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Genitourinary Cancer – 4 – GCTs at other sites

Genitourinary Cancer  – 4

(All the articles published in past are available at www.shyamhemoncclinic.com/blog/)

Question: Thank you Chiragbhai for more interesting points about Testicular cancer: 1. After so many decades, BEP regimen (bleomycin, etoposide, cisplatin) still is the Best, and has not been replaced by new medicines. For lower risk patients, EP can be given instead of BEP however which has less side effects. 2. Nonseminoma overall cure rate is 90%. 3. For those who relapse, salvage chemotherapy provides good long term control in about half of patients. And if second relapse, Autologus Stem Cell Transplant provides long term control in about 50% patients. And this requires two transplants in a row, known as tandem transplant. 4. All residual masses after chemotherapy need to be removed. PET-CT scan is not useful in differentiating live cancer versus dead tumor cells in this malignancy.

Now, I understand Yuvraj Singh, our famous cricketer, had Seminoma but his tumor was in lung. Can it originate in lung?

Answer: Interestingly Yuvraj Singh had Seminoma of mediastinum, technically not lung. Pure seminoma arising from mediastinum also has excellent cure rates like seminoma from testis.

Germ cell tumors can arise from not just testis, but also mediastinum and retroperitoneum. These are much less common and are primarily evaluated and treated in same manner as testicular germ cell tumors. It is important to obtain testicular ultrasound to ensure that is not the primary site.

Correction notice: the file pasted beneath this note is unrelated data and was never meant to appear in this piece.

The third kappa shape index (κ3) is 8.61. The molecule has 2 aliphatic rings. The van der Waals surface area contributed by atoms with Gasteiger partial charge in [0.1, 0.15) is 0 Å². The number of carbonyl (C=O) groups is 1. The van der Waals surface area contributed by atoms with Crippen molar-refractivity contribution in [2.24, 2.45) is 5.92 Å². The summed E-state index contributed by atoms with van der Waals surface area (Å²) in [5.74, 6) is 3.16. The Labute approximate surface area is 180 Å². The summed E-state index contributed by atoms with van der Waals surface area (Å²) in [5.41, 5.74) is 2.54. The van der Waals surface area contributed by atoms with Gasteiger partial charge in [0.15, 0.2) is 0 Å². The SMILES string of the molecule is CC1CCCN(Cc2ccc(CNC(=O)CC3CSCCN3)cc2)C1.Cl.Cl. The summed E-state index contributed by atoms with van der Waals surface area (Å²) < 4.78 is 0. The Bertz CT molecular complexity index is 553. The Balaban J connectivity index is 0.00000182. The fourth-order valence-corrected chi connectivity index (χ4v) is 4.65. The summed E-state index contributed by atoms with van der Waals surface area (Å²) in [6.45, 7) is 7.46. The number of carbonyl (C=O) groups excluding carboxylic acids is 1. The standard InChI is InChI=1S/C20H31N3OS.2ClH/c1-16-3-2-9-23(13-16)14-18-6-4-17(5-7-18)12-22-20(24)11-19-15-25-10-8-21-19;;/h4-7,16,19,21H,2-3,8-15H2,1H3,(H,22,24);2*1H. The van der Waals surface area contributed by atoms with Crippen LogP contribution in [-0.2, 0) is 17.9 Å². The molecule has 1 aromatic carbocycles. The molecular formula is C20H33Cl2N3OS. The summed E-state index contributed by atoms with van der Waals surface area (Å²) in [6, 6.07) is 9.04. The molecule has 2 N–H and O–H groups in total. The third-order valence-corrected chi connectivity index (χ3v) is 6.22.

There are few differences however:

  1. A proportion of these tumors are not associated with high tumor markers i.e. AFP or beta hCG.
  2. For nonseminoma, prognosis is not as good i.e. about 50% cure rate. (compared to 90% with testicular origin. Similar to poor risk testicular origin where also it is 50%).
  3. Residual masses less than 3 cm in these sites can be observed, especially if PET negative (of course with normal tumor markers).
  4. One very important difference is the need to avoid Bleomycin as far as possible, with mediastinal tumors. These patients may need major thoracic surgery, and prolonged high oxygen too. Bleomycin induced lung injury may put these patients at significant high risk of post operative morbidity and mortality. This has been well documented in series from Indian University. Hence preferred regimen in these patients is not BEP but VIP (etoposide, ifosfamide, cisplatin).
  5. Mature teratomas of mediastinum have better prognosis compared to testicular. They rarely contain malignant component and complete resection results in good cure rates.
  6. Radiation is rarely used for mediastinal tumors, due to higher long term risks of cardiovascular side effects (ischemic heart disease, valve disease, pericarditis), secondary cancers of the treated region.
  7. Mediastinal nonseminomatous germ cell tumors have a peculiar association with serious hematological disorders, in about 5% cases – such as AML, MDS, and rare ones like acute megakaryoblastic leukemia, malignant mastocytosis, malignant histiocytosis. These may develop within few years since diagnosis of GCT, and are mostly fatal.

 

Que: Very interesting. So Yuvraj Singh has excellent prognosis, right? Any other uncommon site for germ cell tumors?

Ans: Yes, Germ Cell Tumors arising from Ovary. Generally seen in young women, and essentially treated like testicular germ cell tumors. Monitoring is also similar using AFP, and beta HCG levels.  About half are dysgerminoma. These are often limited to one ovary, and low grade. Fertility sparing surgery is possible in such cases. Higher stages, and most other histologies require chemotherapy, most commonly BEP combination (bleomycin, etoposide, cisplatin).

 

January 4th 2017.

Dr. Chirag A. Shah; M.D. Oncology/Hematology (USA), 079 26754001. Diplomate American Board of Oncology and Hematology. Ahmedabad. drchiragashah@gmail.com

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